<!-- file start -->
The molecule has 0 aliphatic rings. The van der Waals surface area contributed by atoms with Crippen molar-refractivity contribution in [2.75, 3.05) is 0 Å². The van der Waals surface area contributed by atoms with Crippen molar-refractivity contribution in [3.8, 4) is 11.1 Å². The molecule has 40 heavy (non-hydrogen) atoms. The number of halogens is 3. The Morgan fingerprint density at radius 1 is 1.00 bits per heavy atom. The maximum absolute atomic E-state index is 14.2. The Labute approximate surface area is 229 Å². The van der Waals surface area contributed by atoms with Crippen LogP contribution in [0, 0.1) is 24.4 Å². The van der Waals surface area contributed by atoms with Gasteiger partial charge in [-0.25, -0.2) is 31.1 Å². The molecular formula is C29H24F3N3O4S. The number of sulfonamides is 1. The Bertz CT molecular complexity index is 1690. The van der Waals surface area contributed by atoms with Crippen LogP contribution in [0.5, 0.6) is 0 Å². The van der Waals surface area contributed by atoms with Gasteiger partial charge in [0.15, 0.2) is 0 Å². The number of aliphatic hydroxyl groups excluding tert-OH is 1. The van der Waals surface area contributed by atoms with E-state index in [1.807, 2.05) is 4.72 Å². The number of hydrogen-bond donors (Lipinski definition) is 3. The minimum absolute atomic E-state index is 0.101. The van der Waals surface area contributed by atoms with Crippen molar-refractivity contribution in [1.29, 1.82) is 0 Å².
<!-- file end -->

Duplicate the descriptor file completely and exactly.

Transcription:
The molecule has 0 aliphatic rings. The van der Waals surface area contributed by atoms with Crippen molar-refractivity contribution in [2.75, 3.05) is 0 Å². The van der Waals surface area contributed by atoms with Crippen molar-refractivity contribution in [3.8, 4) is 11.1 Å². The molecule has 40 heavy (non-hydrogen) atoms. The number of halogens is 3. The Morgan fingerprint density at radius 1 is 1.00 bits per heavy atom. The maximum absolute atomic E-state index is 14.2. The Labute approximate surface area is 229 Å². The van der Waals surface area contributed by atoms with Crippen LogP contribution in [0, 0.1) is 24.4 Å². The van der Waals surface area contributed by atoms with Gasteiger partial charge in [-0.25, -0.2) is 31.1 Å². The molecular formula is C29H24F3N3O4S. The number of sulfonamides is 1. The Bertz CT molecular complexity index is 1690. The van der Waals surface area contributed by atoms with Crippen LogP contribution in [0.5, 0.6) is 0 Å². The van der Waals surface area contributed by atoms with Gasteiger partial charge in [0.15, 0.2) is 0 Å². The number of aliphatic hydroxyl groups excluding tert-OH is 1. The van der Waals surface area contributed by atoms with E-state index in [1.807, 2.05) is 4.72 Å². The number of hydrogen-bond donors (Lipinski definition) is 3. The minimum absolute atomic E-state index is 0.101. The van der Waals surface area contributed by atoms with Crippen molar-refractivity contribution in [1.29, 1.82) is 0 Å².